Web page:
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Viewpoint: MY SHOUT.

Byline: WITH ALISON TAYLOR

AWHILE back, I said it's quite hard to decide what to write about each week, which is probably why some writers turn their column into semi-autobiographical diaries - think Sex and the City (long-running TV series, made author mega-rich) and Bridget Jones Diary (book, two films, another mega-rich author).

Lots of others, no doubt with pound signs flashing cartoon-like in their eyes, chase the same bandwagon even though, fashion being what it is, it must now be close to hitting the literary buffers.

I suppose I could make a fair crack at Bridget Jones style angst - plenty of wrinkles, everything else going south courtesy of old age - but the idea of a Bangor pensioner narrating a Sex and the City type journal defeats even my imagination.

I watched one episode of the series before deciding that, like so much modern television, it was shallow, tedious and bordering on the pornographic. Moreover, promoting the idea that women in general are promiscuous and desperate does no one any favours - we already have more than enough image problems.

Anyway, back to my diary. At present, I'm sort of watching paint dry - not much is happening (I'm sure to be tempting Providence by saying that) although the roof leaked badly in October, the front bedroom window is about to collapse and I'm waiting with bated breath for the rusted-through header tank to flood the house.

In the past, I often chafed at the feeling that life was rushing by me in the opposite direction; then, periodically, it stopped in its tracks, turned round and not so much rolled at my feet but grabbed me by the throat. I'd be bobbing along quite nicely, if rather boringly, in relatively calm seas quite oblivious to the storm brewing up ahead - the last in 2000, shortly after the North Wales Child Abuse Tribunal published its report. Early on publication day, I was about to leave for Cardiff to do a programme for HTV when I was, for the first and hopefully, only time, door-stepped by some paparazzi and tabloid reporters.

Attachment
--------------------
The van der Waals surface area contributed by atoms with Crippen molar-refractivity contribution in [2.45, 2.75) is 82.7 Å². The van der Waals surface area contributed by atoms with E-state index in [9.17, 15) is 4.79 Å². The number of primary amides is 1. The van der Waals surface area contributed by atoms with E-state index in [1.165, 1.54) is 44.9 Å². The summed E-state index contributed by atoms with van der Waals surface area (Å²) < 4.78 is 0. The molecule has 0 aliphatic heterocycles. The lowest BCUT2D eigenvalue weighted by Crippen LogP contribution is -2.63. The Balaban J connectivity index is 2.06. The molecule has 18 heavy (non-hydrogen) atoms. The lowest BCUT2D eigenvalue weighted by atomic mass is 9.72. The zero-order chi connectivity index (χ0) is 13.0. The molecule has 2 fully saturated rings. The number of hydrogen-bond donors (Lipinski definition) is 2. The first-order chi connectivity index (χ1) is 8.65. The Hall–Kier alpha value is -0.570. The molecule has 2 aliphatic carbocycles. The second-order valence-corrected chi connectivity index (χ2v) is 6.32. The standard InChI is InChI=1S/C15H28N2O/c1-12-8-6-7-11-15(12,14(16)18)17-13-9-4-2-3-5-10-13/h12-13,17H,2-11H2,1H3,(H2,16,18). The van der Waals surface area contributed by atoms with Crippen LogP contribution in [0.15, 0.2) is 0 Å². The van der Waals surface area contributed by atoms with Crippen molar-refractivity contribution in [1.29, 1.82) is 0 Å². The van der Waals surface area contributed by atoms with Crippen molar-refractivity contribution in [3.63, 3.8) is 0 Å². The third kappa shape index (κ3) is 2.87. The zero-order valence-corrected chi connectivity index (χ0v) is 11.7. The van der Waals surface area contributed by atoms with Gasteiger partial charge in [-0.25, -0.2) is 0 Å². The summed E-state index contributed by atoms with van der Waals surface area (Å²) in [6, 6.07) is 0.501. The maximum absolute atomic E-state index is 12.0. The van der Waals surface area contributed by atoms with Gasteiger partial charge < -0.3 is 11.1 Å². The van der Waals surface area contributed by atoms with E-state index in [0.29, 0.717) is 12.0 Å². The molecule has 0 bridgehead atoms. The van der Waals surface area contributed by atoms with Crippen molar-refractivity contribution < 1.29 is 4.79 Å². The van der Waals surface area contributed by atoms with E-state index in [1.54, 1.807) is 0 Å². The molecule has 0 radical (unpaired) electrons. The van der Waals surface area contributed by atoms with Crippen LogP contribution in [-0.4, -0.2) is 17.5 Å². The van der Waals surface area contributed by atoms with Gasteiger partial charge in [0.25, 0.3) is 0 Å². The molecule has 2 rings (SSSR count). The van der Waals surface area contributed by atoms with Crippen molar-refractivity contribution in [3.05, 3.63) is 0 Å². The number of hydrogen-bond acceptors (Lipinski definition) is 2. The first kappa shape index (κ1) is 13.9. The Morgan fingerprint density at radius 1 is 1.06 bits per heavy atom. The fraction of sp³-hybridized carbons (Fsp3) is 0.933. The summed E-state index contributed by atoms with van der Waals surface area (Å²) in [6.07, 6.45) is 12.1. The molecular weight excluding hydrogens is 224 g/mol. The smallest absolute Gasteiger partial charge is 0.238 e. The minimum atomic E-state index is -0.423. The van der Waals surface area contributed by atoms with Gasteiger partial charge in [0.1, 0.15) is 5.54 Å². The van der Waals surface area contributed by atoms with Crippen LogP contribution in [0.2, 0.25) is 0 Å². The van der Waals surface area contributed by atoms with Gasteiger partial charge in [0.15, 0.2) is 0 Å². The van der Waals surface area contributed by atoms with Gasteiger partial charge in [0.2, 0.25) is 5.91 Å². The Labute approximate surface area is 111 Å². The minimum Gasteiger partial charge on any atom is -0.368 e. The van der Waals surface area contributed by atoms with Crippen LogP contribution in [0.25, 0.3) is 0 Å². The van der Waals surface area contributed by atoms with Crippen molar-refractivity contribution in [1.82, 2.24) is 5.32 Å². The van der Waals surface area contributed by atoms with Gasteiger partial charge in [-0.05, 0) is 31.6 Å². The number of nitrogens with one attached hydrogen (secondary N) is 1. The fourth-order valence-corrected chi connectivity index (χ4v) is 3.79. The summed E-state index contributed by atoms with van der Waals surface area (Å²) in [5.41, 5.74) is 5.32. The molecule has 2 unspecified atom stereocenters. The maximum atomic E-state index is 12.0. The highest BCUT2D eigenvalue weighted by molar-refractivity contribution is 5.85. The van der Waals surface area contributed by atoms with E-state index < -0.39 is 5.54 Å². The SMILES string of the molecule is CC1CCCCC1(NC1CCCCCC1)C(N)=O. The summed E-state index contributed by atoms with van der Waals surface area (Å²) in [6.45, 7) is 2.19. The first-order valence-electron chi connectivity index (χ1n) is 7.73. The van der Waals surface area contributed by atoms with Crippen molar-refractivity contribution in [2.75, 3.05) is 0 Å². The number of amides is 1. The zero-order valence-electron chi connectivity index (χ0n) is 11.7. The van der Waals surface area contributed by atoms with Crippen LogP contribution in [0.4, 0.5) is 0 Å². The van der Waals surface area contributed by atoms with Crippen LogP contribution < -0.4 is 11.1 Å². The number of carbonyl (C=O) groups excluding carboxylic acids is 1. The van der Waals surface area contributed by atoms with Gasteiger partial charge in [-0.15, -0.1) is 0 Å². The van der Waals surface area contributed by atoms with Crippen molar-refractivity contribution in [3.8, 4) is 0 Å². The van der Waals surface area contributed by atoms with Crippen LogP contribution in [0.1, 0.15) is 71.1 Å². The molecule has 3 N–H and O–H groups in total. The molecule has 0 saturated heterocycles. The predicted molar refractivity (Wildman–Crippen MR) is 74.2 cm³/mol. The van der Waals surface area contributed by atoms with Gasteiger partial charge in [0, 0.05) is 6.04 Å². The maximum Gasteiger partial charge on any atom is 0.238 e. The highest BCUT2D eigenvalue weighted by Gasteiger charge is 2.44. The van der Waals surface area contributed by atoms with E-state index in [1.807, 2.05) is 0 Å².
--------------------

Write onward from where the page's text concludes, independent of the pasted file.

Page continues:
One of them, trying to barge into the house, said I was having my ``15 minutes of fame'' and asked if was I pleased that the report entirely supported the concerns I had raised years before about the treatment of children in care in north Wales. Silly question, or what? Within weeks, the New Statesman whipped up a tempest, claiming the tribunal was a travesty of justice and accusing me of making up stories about child abuse and of coercing others to do the same.

By then, the child abuse issue had blighted my existence for 16 years and I feared it would hound me to the grave so, once more, I raised libel proceedings as a litigant in person.

The legal shenanigans that followed overshadowed almost everything, including my son's wedding, but I won. Since then, touch wood, life has thought twice about taking me on.
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Title Annotation:Comment
Publication:Daily Post (Liverpool, England)
Date:Dec 2, 2004
Words:493
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